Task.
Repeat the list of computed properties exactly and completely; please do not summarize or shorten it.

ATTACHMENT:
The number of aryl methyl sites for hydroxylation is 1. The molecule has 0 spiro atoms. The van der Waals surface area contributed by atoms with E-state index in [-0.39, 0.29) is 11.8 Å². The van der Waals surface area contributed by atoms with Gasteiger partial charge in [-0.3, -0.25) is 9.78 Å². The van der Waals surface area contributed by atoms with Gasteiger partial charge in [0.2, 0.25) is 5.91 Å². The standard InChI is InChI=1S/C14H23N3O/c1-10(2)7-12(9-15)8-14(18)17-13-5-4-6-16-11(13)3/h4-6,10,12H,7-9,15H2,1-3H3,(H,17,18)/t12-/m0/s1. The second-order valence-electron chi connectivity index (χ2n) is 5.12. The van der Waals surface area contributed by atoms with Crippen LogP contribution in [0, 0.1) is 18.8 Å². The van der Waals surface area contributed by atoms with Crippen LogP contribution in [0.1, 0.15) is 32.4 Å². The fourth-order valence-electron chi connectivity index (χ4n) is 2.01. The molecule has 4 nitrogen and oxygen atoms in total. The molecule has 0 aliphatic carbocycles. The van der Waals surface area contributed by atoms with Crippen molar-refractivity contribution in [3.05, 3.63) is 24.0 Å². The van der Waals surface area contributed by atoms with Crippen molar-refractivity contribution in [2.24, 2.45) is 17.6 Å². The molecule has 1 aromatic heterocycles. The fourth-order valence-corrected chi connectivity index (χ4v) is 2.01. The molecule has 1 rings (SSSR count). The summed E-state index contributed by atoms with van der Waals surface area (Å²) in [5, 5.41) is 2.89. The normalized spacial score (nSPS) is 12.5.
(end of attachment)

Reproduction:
The number of aryl methyl sites for hydroxylation is 1. The molecule has 0 spiro atoms. The van der Waals surface area contributed by atoms with E-state index in [-0.39, 0.29) is 11.8 Å². The van der Waals surface area contributed by atoms with Gasteiger partial charge in [-0.3, -0.25) is 9.78 Å². The van der Waals surface area contributed by atoms with Gasteiger partial charge in [0.2, 0.25) is 5.91 Å². The standard InChI is InChI=1S/C14H23N3O/c1-10(2)7-12(9-15)8-14(18)17-13-5-4-6-16-11(13)3/h4-6,10,12H,7-9,15H2,1-3H3,(H,17,18)/t12-/m0/s1. The second-order valence-electron chi connectivity index (χ2n) is 5.12. The van der Waals surface area contributed by atoms with Crippen LogP contribution in [0, 0.1) is 18.8 Å². The van der Waals surface area contributed by atoms with Crippen LogP contribution in [0.1, 0.15) is 32.4 Å². The fourth-order valence-electron chi connectivity index (χ4n) is 2.01. The molecule has 4 nitrogen and oxygen atoms in total. The molecule has 0 aliphatic carbocycles. The van der Waals surface area contributed by atoms with Crippen molar-refractivity contribution in [3.05, 3.63) is 24.0 Å². The van der Waals surface area contributed by atoms with Crippen molar-refractivity contribution in [2.24, 2.45) is 17.6 Å². The molecule has 1 aromatic heterocycles. The fourth-order valence-corrected chi connectivity index (χ4v) is 2.01. The molecule has 1 rings (SSSR count). The summed E-state index contributed by atoms with van der Waals surface area (Å²) in [5, 5.41) is 2.89. The normalized spacial score (nSPS) is 12.5.